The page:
“When they say, alright, this is how much gum can come in from other places and we can’t reach our demand, you can imagine that’s a ‘get out of jail free’ card for the U.S. producers to charge whatever they want because they know it’s going to get consumed,” he said.

Collins toured the Ford Gum Plant in Akron on Friday. It’s the only major gumball manufacturer remaining in the country and also makes Big League Chew.

The company’s CEO, George Stege, said branded products like the shredded gum have helped keep the company in business because it can charge more. When it comes to gumballs though, he said Canadian companies are dominating the market simply because the sugar is cheaper and they can undercut Ford’s prices.

Stege said all he wants is parity; the ability to purchase sugar at or near the world market price. The company currently employs about 150 people in Western New York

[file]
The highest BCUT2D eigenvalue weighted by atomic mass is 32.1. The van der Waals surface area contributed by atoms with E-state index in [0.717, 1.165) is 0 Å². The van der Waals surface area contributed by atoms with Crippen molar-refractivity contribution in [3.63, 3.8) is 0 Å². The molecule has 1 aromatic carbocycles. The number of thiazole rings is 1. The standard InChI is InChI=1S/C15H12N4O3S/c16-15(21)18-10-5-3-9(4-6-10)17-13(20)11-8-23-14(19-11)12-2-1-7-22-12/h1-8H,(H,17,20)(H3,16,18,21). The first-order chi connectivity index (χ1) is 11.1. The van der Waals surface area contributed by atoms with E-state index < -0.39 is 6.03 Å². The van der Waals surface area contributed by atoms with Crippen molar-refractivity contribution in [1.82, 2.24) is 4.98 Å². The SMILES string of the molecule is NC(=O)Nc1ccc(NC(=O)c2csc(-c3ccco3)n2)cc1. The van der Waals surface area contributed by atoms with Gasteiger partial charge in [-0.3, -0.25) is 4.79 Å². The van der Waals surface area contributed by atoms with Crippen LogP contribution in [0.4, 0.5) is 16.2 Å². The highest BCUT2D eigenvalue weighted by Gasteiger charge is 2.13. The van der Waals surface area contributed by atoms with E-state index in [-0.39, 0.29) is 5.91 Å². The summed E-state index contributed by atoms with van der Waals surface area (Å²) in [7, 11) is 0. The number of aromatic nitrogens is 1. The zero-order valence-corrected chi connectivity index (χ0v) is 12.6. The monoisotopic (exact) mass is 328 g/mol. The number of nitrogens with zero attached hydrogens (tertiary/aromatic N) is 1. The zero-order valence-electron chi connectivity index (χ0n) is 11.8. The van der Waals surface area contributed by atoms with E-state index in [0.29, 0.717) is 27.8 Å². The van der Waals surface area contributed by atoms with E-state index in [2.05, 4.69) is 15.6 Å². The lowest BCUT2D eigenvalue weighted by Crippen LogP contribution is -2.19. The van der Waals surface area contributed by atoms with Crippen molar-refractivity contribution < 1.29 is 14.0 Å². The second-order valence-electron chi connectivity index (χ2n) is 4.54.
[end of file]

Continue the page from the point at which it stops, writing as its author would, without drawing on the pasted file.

“We think we could grow the jobs here and frankly double the employment here because there are opportunities to go into certain areas if we could meet a certain price point which we can’t do currently,” he said.

Collins said the profit for sugar producers on the other hand, is going directly into their pockets and he’s not concerned about the potential impact changing policy could have on that industry.

“No one should be afraid of competition and I would say absolutely not, in this case fair trade just means you’ve got to play by the same rules and I don’t believe it would hurt our industry at all.”

 

Rep. Collins Dismisses Gun Control Debate Invitation From Erie County Executive

Erie County Executive Mark Poloncarz, D, has invited Rep. Chris Collins, R-NY-27, to participate in a moderated televised discussion about gun control. Poloncarz said he reached out to Collins after seeing the congressman’s February 15 interview with Spectrum News about the mass shooting at a Parkland, Florida high school.